Financial Sector Program
The Financial Sector Program focuses on the development of financial institutions, their products and delivery systems, the markets in which they function, and the regulatory regimes under which they operate. A key objective is to promote inclusive financial systems that serve more than just the top of a nation’s economic pyramid, particularly unbanked and underbanked low-income households and family businesses.
Encompassing the fields of microfinance and retail banking, FSP comprises graduate degree courses, executive education, applied policy research, overseas advisory activities, and internship opportunities. FSP explores such issues as the relationship between financial sector development and economic growth; the appropriate role of government in the financial sector; bank closures and systemic risk; creation of a regulatory environment that fosters entrepreneurship among banks and their borrowers; financial exclusion; financial intermediation for the poor; and the impact of microfinance on poverty alleviation.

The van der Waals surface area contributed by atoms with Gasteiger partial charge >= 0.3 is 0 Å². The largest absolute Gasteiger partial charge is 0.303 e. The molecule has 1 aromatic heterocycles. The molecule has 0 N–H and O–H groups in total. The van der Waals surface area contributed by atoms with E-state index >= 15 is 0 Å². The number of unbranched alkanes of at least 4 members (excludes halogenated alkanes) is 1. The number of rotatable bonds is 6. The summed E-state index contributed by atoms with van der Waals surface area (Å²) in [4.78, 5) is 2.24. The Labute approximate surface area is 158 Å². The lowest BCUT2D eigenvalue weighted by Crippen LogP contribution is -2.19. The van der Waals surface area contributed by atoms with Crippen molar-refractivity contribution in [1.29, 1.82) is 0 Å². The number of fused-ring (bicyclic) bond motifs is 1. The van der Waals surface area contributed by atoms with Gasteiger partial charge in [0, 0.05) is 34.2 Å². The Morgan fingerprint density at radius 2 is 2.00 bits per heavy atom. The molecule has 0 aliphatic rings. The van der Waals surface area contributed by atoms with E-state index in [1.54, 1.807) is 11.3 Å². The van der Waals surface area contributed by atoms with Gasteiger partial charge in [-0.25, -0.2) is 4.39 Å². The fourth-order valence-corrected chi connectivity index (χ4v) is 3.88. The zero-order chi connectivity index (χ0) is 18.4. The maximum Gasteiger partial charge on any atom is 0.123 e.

During the past year, FSP:
- Conducted the sixteenth annual session of the FIPED (Financial Institutions for Private Enterprise Development) Executive Education Program on the sustainable provision of financial services for low-income households and micro, small, and medium sized enterprises.
- Launched a new degree program course, PED-321 (Financial Services for Low-Income Households and Family Businesses).
- Advised MPP and MPA/ID students writing PAEs and SYPAs on financial sector development.
- Disseminated the multimedia teaching case (Part A and Part B) on Akbank, Turkey’s largest private bank, prepared with grants from M-RCBG and The American Turkish Society.
- Commenced enhancement of SymBanc, a systems dynamics-based virtual bank developed with funding from the Harvard Provost’s Office and the HKS predecessor to SLATE, and used in HKS executive education and degree courses.
- Conducted an in-depth study on building a more inclusive financial sector in Indonesia with funding from the Asian Economic Policy Review (AEPR), the Japan Center for Economic Research, and the HKS Indonesia Program, which was presented in Osaka at the APER Conference on “Developments in Asian Finance” and subsequently published in AEPR (December 2011).